Prickly Rose


Prickly Rose (Rosa acicularis), the floral emblem of Alberta, is one of three wild rose species that grow in our region.  The common or thorny wild rose (Rosa woodsii) and the dwarf prairie rose (Rosa akansana), found mainly in the Waterton Park area, are the other two. In our region, the three species may grow together and sometimes interbreed.

Two distinguishing features of the prickly rose are: single rather than clustered flowers, and spiny stems throughout (i.e. prickly).  The Rosa woodsii has fewer thorns and they occur at the nodes (Johnson et al. 58, Gadd 277).

Flowers, Leaves and Fruit

When the prickly rose blooms in late spring we see and smell the typical fragrance of the pink five-petalled flowers. A special treat is seeing half-open buds and fully-open roses all gracing the same stem. Fully-open roses show a deep pink petal that is almost white at the center, where a cluster of yellow stamens attracts insects.

The toothed leaves grow in bunches of seven or nine, remain green until late fall when scarlet pear-shaped or fully round and fleshy fruit—the rose hips—start to form. Rose hips stay  all winter and can provide important survival food for wildlife.


Found along trails, road and field edges, and in open aspen forest, this ubiquitous shrub can be as short as 30 centimeters in dry open areas, and stretch to 1.5 meters tall in wooded areas.

You can enjoy this fragrant companion along the trails in June and early July; in October and November, you can snack on a few rose hips as you go by. “Three rose hips are said to contain as much Vitamin C as a whole orange” (Johnson et al, p 58). Be sure to spit out the seeds, though, as the little hairs covering them are an irritant to our digestive system.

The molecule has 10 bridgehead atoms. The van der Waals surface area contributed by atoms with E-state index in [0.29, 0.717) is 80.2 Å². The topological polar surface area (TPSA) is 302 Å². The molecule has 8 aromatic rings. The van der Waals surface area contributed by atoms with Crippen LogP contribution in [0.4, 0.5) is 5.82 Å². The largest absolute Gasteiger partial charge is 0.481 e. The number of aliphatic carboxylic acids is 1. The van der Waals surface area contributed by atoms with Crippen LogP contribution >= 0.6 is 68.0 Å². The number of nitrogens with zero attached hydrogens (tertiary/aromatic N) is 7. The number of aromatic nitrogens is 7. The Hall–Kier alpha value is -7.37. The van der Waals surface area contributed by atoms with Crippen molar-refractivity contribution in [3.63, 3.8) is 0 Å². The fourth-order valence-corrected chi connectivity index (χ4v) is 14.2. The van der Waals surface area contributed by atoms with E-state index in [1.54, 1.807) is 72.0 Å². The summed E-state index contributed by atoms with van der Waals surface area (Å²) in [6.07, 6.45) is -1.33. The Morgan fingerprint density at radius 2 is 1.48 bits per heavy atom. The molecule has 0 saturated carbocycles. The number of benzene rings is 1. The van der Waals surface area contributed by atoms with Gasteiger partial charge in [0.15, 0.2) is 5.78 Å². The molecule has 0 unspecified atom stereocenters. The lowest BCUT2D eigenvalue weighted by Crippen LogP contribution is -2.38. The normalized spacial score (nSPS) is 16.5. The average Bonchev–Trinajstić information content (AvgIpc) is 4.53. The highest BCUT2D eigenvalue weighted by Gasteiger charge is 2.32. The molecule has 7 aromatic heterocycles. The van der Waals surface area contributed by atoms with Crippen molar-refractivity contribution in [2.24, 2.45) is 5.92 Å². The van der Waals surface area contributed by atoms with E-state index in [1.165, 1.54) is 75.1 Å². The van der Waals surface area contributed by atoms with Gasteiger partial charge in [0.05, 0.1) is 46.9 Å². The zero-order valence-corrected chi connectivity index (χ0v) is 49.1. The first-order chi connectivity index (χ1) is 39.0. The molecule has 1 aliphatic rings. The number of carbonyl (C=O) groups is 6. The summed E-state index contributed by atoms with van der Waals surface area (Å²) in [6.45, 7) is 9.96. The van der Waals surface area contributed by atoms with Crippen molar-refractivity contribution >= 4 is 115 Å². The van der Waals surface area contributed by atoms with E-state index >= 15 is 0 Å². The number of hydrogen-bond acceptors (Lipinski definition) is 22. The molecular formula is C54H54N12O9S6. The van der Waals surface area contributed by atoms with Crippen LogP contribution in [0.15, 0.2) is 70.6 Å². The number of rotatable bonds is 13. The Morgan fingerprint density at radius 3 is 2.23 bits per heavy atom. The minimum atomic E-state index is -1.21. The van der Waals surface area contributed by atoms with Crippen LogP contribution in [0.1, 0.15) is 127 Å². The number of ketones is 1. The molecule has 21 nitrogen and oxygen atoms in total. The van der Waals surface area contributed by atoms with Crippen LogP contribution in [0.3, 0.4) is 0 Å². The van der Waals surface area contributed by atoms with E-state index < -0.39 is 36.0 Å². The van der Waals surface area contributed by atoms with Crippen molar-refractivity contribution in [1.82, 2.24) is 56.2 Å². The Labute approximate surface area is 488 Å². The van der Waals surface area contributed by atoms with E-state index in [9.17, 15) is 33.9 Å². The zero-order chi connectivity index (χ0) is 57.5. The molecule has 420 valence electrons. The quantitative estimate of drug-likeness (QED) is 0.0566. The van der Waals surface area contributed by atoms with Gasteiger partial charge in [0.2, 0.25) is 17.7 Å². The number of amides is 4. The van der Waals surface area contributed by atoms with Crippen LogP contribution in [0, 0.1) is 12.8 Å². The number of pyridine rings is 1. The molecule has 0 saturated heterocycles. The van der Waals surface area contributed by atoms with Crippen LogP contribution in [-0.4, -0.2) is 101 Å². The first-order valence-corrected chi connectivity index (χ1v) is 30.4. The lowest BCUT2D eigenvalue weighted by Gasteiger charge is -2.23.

• Johnson, D., Kershaw, L., MacKinnon, A. and Pojar, J. Plants of the Western Boreal Forest and Aspen Parkland
  • Gadd, Ben. Handbook of the Canadian Rockies


Wild White Geranium

Wild White Geranium (Geranium richardsonii) is a perennial, 40–80 cm tall, easily recognizable as a geranium by its FIVE main but up to seven irregularly lobed and “deeply divided, lightly hairy leaves” (Parish 263, Gadd 291).

This species of the Geranium family “was named for Sir John Richardson (1787–1865), the Scottish botanist assigned to Sir John Franklin’s expedition to Arctic America” (Parish 263).


As with other geraniums, each flower has FIVE petals that are quite hairy at their base (centre of the flower) where there are FIVE generally bristle-tipped sepals. The petals are white but may be pinkish, and may also have pink or purplish insect-guiding lines to the centre.


  • Gadd, Ben. Handbook of the Canadian Rockies
  • Parish, Coupé, Lloyd. Plants of Southern Interior B.C.


Found in late June along the Pipestone Creek trail, in airy, open aspen and poplar groves. The Wild White Geranium prefers dry rather than moist conditions.

Later in the season, you might see the FIVE parted seed capsules with long beaks shaped like a crane’s bill (Parish 263). The number FIVE seems to be a good identifying feature for this plant; check tame geranium plants in gardens and flower pots for comparison.


Showy Milkweed

Showy Milkweed (Asclepias speciosa) has large rounded clusters of star-shaped pink or purplish flowers atop stems with lance-shaped leaves showing distinctive white veining. Softly greyish-hairy throughout; hollow stems with milky juice. The plant ontains “poisonous resinoids and cardiac glycosides” (Parish 249)

Oval-leaf Milkweed (Asclepias ovalifolia) is a related species—smaller, with more oval leaf shape and greenish-white flowers.


“Milkweeds are pollinated by insects that get little horseshoe-shaped pollen-carriers called pollinia clipped onto their legs as they enter the flower. They must break the pollinium free to leave. Some cannot and are trapped. The rest fly to other milkweeds, where the pollinia detach upon entry just at the right spot for fertilization. Smart flowers!” (Gadd, 339).

Monarch Butterfly Nursery

In southern Alberta*, this plant is part of a bigger design. The Eastern Monarch butterfly** lays its eggs (300 to 400 each) on the underside of milkweed leaves. As the larvae feed on the plants, they accumulate the poisonous glycosides, to which they are immune. Birds do not like the taste of these chemicals and therefore avoid eating the monarch larvae and butterflies. Declining occurrence of milkweed in North America directly impacts this beautiful insect (Nature Conservancy, 13; Parish, 249).

* Monarchs are most common in Alberta near the U.S. border where milkweed is abundant, but they have been seen as far north as Edmonton (CBC).

**The Eastern Monarch ranges from Alberta to the Maritimes and winters in Mexico. Western Monarchs occur in British Columbia and migrate to coastal California in winter.



Found late June along the Pipestone Creek trail, on the sunniest, driest slopes high above the creek.